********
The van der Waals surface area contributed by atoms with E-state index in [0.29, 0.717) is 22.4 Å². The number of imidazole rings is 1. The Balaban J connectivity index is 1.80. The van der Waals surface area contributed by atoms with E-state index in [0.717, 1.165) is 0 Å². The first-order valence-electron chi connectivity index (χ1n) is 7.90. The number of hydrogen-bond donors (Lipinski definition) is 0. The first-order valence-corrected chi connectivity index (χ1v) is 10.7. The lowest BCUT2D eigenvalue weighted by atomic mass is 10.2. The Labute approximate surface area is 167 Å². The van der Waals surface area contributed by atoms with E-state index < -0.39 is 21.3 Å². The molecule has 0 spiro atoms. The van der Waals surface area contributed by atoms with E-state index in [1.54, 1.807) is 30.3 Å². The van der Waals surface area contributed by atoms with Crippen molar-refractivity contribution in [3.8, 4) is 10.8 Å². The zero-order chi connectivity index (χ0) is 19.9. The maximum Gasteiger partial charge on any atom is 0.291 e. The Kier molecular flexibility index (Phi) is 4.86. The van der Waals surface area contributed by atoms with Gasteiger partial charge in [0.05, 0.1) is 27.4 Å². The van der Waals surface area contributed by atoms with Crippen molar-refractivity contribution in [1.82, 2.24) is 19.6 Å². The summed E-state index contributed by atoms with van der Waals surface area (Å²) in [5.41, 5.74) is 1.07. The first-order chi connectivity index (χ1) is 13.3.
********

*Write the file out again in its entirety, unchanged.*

The van der Waals surface area contributed by atoms with E-state index in [0.29, 0.717) is 22.4 Å². The number of imidazole rings is 1. The Balaban J connectivity index is 1.80. The van der Waals surface area contributed by atoms with E-state index in [0.717, 1.165) is 0 Å². The first-order valence-electron chi connectivity index (χ1n) is 7.90. The number of hydrogen-bond donors (Lipinski definition) is 0. The first-order valence-corrected chi connectivity index (χ1v) is 10.7. The lowest BCUT2D eigenvalue weighted by atomic mass is 10.2. The Labute approximate surface area is 167 Å². The van der Waals surface area contributed by atoms with E-state index < -0.39 is 21.3 Å². The molecule has 0 spiro atoms. The van der Waals surface area contributed by atoms with E-state index in [1.54, 1.807) is 30.3 Å². The van der Waals surface area contributed by atoms with Crippen molar-refractivity contribution in [3.8, 4) is 10.8 Å². The zero-order chi connectivity index (χ0) is 19.9. The maximum Gasteiger partial charge on any atom is 0.291 e. The Kier molecular flexibility index (Phi) is 4.86. The van der Waals surface area contributed by atoms with Gasteiger partial charge in [0.05, 0.1) is 27.4 Å². The van der Waals surface area contributed by atoms with Crippen molar-refractivity contribution in [1.82, 2.24) is 19.6 Å². The summed E-state index contributed by atoms with van der Waals surface area (Å²) in [5.41, 5.74) is 1.07. The first-order chi connectivity index (χ1) is 13.3.